Many years ago when I began this blog, I winced in fear at prospect of eating brains but after scoffing sweetbreads, wood cock intestines, lamb’s head and jellied eel mousse, the prospect has become an exciting one. The only reason it’s taken me such a long time to cook the brain recipes in this book that you have to order a huge box of them – it’s how butchers buy them from their suppliers and they’re not going to be able to sell the rest of them after you have bought the one or two you need for your recipe. Of course, these days I do my pop up restaurants and so thought it’s about time they appeared on the menu. When it comes to recipe-testing, I always look to Jane first, so I cooked the two brain recipes in quite quick succession.
If you want to try and cook calves’ brains yourself, find a good butcher and ask for a box of brains. You’ll probably receive ten in all, but give him plenty of notice as it could take a couple of weeks for him to get his hands on them.
Before I go on with the recipe, a few words on the preparation of brains:
First, you need to get them ready for the pot by removing any pieces of bone and then gently peeling away the thin membranous network of blood vessels that surround the brain. To do this, you need to soak the brains in salted water for a few hours in the fridge, preferably overnight. This toughens up the membrane so that it peels without breaking so easily. This is a little fiddly to do, but you soon get the knack. You might find it easier to do it under a running tap. Large calves’ brains are difficult to hold in one hand, so cut them in half. Better have two, neat hemispheres than a dropped, destroyed whole. With a little perseverance, you should end up with a nice, milky-white very delicate brain ready for the next stage.
The prepped brains can now be very gently poached in milk for five minutes so they get nice firm (if going by Jane’s exact words, but a good court-bouillon is a good other option), then cut up appropriately.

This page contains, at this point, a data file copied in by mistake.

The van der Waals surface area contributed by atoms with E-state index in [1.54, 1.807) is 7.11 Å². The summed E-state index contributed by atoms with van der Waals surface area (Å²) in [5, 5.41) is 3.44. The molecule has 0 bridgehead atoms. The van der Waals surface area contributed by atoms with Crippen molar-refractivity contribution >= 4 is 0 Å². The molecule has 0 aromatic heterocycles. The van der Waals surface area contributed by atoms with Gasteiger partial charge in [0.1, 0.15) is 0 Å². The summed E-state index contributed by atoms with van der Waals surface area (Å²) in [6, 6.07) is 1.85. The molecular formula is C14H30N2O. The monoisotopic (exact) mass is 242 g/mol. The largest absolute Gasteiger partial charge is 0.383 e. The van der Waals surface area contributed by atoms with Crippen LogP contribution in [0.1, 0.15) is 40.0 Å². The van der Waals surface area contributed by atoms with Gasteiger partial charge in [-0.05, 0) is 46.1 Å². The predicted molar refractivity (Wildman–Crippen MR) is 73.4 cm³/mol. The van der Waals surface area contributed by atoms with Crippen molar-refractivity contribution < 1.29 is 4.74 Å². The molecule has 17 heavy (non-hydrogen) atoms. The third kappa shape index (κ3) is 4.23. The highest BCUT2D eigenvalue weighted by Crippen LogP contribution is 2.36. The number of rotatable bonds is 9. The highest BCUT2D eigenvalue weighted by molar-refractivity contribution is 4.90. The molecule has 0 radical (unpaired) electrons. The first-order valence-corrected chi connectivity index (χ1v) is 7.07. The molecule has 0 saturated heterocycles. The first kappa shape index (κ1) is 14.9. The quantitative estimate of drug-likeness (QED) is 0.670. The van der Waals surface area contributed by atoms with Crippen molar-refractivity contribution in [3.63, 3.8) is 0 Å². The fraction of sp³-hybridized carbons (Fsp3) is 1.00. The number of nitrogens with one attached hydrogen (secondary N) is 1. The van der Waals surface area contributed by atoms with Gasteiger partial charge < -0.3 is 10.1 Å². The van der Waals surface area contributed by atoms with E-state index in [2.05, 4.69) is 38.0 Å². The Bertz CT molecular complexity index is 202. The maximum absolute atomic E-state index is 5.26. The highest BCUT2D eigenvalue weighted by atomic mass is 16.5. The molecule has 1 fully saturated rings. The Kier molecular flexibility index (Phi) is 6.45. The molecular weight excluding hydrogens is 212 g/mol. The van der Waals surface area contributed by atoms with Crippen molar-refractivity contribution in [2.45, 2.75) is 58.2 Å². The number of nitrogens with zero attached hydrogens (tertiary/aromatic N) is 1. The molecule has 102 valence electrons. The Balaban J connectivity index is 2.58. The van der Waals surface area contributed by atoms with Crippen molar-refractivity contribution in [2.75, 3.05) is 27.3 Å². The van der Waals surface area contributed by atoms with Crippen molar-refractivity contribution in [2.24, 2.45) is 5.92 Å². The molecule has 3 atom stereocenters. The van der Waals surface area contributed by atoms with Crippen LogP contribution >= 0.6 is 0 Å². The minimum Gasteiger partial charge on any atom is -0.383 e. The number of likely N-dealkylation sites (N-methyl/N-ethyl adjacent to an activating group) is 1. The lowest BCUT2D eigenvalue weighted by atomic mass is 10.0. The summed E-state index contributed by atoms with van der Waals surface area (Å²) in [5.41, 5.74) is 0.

For this recipe you’ll need 1 ½ pounds of calves’ brains (about two) that have been poached in milk and cut in slices about 1/3” thick.
Swiftly fry them in some butter over a quite high heat so that the brain browns nicely, whilst they remain nice and soft inside. Keep them warm in the oven as you make the sauce by first melting a good 3 or 4 ounces of butter. Soon it will start to sizzle and froth, but then it will go silent. This is the point at which all of the water has boiled away and the butter solids will soon start to change colour. Timing is critical now; ready yourself with 1 ½ tablespoons of white wine vinegar and wait for the pale solids to turn to a deep golden brown. As soon as they do, take the pan off the heat and pour in the vinegar, swirling the pan as you go. Add a heaped tablespoon of capers and level tablespoon of parsley and season with salt and pepper.
Jane suggests serving the sliced brains on a bed of cooked spinach with the sauce spooned over the top, surrounded by triangles of bread that have been fried in butter.
The photographs are not really doing the process justice. I really need a better camera!
#409 Calf’s Brains with Black Butter. Well I must say this was absolutely delicious! The soft and slightly-sweet brains were contrasted excellently against the fried bread, and the piquant sauce provided the dish with plenty of oomph, which bland brains need I think. I cooked an adapted version of this for a pop up restaurant by making it into a warm salad; every single plate came back clean. What a shame they have gone out of favour these days, perhaps now that the shadow of BSE no longer looms too darkly, they will begin to sneak back into our butchers’ shops again? Get your hands on some and have a go; fun to cook with, and a true gastronomic experience! 9/10